You don’t realize what you have until it’s gone — and music students can attest to this.

Western University’s Don Wright Faculty of Music was dubbed a high-risk faculty due to the need for in-person instruction and close contact classes in 2020. This close contact includes choir rehearsals, orchestral rehearsals and studio lessons for individual students with their instructors. 

As of Tuesday March 1st, the Faculty of Music has allowed performances to be open to the public with the recent decline in COVID-19 cases and with provincial restrictions being lifted. 

Although restrictions were negotiated to play live, some restrictions still affected the quality of playing. This includes using makeshift masks to cover the instrument, preventing germs spreading from wind instruments.

“A lot of people were frustrated by that, especially trying to play in larger ensembles,” says trumpet professor Aaron Hodgson. “[The instrument masks] affected the tuning and it affected the volume that you could play at. So they basically just couldn't play loud enough to fit into the ensembles, which was frustrating for them.” 

But there’s been more than just technical changes to how the program runs. Enya Xue is a third-year saxophone player specializing in music composition who says the pandemic has changed the culture of the program.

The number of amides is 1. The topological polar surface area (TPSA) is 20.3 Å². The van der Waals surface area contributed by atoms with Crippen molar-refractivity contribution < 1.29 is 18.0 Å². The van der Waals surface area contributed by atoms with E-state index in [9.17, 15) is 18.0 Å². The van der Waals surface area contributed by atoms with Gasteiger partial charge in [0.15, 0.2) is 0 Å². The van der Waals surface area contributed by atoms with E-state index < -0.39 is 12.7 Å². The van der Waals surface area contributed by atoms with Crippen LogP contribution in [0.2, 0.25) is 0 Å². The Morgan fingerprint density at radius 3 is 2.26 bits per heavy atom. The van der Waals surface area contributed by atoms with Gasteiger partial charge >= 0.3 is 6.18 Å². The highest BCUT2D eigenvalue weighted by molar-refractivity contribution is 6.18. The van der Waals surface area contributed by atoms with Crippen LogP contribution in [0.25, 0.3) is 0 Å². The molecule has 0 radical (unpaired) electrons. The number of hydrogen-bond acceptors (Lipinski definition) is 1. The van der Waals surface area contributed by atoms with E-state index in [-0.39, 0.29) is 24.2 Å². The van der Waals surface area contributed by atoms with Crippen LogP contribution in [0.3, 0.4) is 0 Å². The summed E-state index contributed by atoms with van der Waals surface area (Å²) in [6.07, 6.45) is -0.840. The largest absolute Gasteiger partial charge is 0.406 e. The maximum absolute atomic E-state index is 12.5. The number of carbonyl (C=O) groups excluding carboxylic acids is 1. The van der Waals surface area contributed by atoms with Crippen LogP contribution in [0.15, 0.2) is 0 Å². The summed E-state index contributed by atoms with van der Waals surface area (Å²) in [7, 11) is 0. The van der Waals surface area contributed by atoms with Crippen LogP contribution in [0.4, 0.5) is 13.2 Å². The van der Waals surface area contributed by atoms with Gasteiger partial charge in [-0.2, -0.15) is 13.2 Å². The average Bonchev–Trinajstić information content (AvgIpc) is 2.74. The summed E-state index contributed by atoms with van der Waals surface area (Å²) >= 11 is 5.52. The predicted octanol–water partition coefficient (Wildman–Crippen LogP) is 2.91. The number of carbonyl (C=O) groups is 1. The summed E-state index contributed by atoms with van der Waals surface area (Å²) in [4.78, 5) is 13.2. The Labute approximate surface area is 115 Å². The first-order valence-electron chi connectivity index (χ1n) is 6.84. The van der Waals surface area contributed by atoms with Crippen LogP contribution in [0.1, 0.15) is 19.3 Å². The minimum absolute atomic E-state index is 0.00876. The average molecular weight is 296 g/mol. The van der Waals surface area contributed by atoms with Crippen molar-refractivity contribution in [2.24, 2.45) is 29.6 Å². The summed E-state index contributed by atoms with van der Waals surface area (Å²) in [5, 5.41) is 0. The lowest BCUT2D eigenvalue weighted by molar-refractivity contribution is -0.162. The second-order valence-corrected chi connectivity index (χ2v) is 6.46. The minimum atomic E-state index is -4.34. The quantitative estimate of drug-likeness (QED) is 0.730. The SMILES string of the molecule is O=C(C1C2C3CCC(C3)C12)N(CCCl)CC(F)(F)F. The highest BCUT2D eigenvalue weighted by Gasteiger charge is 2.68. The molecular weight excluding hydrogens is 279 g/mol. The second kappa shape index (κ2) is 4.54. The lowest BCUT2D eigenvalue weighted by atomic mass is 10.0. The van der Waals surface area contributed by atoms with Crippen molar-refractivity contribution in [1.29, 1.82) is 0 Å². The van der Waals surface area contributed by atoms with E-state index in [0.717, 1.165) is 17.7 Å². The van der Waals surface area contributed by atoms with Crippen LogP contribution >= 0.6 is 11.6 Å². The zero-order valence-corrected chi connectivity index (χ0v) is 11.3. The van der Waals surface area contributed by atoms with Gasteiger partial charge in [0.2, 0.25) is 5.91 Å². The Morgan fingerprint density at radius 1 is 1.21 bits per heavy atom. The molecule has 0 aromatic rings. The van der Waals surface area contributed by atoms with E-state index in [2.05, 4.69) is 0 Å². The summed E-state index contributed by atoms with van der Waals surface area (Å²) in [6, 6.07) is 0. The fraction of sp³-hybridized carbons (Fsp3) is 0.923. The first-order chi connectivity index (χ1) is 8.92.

Music students pandemic experience

Trumpet professor Aaron Hosdgson Poses with homemade bell cover on his instrument used as a COVID-19 precaution in October 2021.

“We used to be a super tight-knit faculty, where everyone knows everyone,” Xue recalls. “Everyone has a friendly face — it was very much like a family. But I think since then, it hasn't felt that close anymore. There's definitely been more of a divide.”

Hodgson echoes Xue’s feelings of disconnect and he notes how the change in environment has taken a toll on creativity. Creativity largely stems from socialization, and due to the hybrid approach to classes, there are less changes to foster artistry.

Xue feels as though she has gone into “survival mode” because of the pandemic.

“This year, I have a survival mindset. Just get through the year, just submit these assignments, just get your degree,” she explains. “In first year, I was really looking forward to the experience of university, it wasn't about just getting my degree. It was about being able to perform in front of people and performing with your colleagues.” 

Despite all of the negative changes, Romy Macdonald believes that the audition process has improved with the pandemic. Macdonald is a first-year student in popular music studies for voice, and because of the coronavirus pandemic, her auditioning process for the music program was virtual.

“There's a lot more flexibility because I had to send in one song,” Macdonald explains. “I had the freedom to play my own piano with as many takes.”

In retrospect, Macdonald says this year has made her appreciate what the Music Faculty has to offer, not just for music students. 

“Take advantage of any in-person chance to get any experience, especially because you never know when it will change,” she says. ”Go see an amazing performance for free. It's so cool to see all of the talent of people your age.”

Most performances are free to watch for students and upcoming shows can be found on the Don Wright Faculty of Music website.


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